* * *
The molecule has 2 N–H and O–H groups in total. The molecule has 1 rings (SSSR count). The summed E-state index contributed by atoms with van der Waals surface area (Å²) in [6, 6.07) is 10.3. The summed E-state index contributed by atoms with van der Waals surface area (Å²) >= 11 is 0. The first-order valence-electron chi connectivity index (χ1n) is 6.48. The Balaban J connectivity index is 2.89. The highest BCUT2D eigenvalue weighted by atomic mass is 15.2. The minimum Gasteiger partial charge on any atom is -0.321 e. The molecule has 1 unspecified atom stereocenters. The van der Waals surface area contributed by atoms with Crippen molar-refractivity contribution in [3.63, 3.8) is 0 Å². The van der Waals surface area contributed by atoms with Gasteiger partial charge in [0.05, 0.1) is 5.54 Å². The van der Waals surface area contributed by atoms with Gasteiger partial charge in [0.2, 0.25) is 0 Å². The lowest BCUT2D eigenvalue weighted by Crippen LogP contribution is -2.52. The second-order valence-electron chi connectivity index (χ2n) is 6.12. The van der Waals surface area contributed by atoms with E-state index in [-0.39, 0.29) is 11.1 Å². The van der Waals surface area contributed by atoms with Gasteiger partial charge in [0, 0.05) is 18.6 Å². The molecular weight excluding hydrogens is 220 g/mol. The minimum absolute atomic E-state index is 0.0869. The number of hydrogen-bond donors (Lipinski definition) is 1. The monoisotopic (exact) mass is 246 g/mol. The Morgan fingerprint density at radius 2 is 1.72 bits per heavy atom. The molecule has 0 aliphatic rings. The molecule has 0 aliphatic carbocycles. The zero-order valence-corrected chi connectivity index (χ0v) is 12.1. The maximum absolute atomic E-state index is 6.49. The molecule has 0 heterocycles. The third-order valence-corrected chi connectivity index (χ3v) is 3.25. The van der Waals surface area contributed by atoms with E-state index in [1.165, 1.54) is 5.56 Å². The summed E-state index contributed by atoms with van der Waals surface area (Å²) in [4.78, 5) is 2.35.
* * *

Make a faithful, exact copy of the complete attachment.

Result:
The molecule has 2 N–H and O–H groups in total. The molecule has 1 rings (SSSR count). The summed E-state index contributed by atoms with van der Waals surface area (Å²) in [6, 6.07) is 10.3. The summed E-state index contributed by atoms with van der Waals surface area (Å²) >= 11 is 0. The first-order valence-electron chi connectivity index (χ1n) is 6.48. The Balaban J connectivity index is 2.89. The highest BCUT2D eigenvalue weighted by atomic mass is 15.2. The minimum Gasteiger partial charge on any atom is -0.321 e. The molecule has 1 unspecified atom stereocenters. The van der Waals surface area contributed by atoms with Crippen molar-refractivity contribution in [3.63, 3.8) is 0 Å². The van der Waals surface area contributed by atoms with Gasteiger partial charge in [0.05, 0.1) is 5.54 Å². The van der Waals surface area contributed by atoms with Gasteiger partial charge in [0.2, 0.25) is 0 Å². The lowest BCUT2D eigenvalue weighted by Crippen LogP contribution is -2.52. The second-order valence-electron chi connectivity index (χ2n) is 6.12. The van der Waals surface area contributed by atoms with E-state index in [-0.39, 0.29) is 11.1 Å². The van der Waals surface area contributed by atoms with Gasteiger partial charge in [0, 0.05) is 18.6 Å². The molecular weight excluding hydrogens is 220 g/mol. The minimum absolute atomic E-state index is 0.0869. The number of hydrogen-bond donors (Lipinski definition) is 1. The monoisotopic (exact) mass is 246 g/mol. The Morgan fingerprint density at radius 2 is 1.72 bits per heavy atom. The molecule has 0 aliphatic rings. The molecule has 0 aliphatic carbocycles. The zero-order valence-corrected chi connectivity index (χ0v) is 12.1. The maximum absolute atomic E-state index is 6.49. The molecule has 0 heterocycles. The third-order valence-corrected chi connectivity index (χ3v) is 3.25. The van der Waals surface area contributed by atoms with E-state index in [1.165, 1.54) is 5.56 Å². The summed E-state index contributed by atoms with van der Waals surface area (Å²) in [4.78, 5) is 2.35.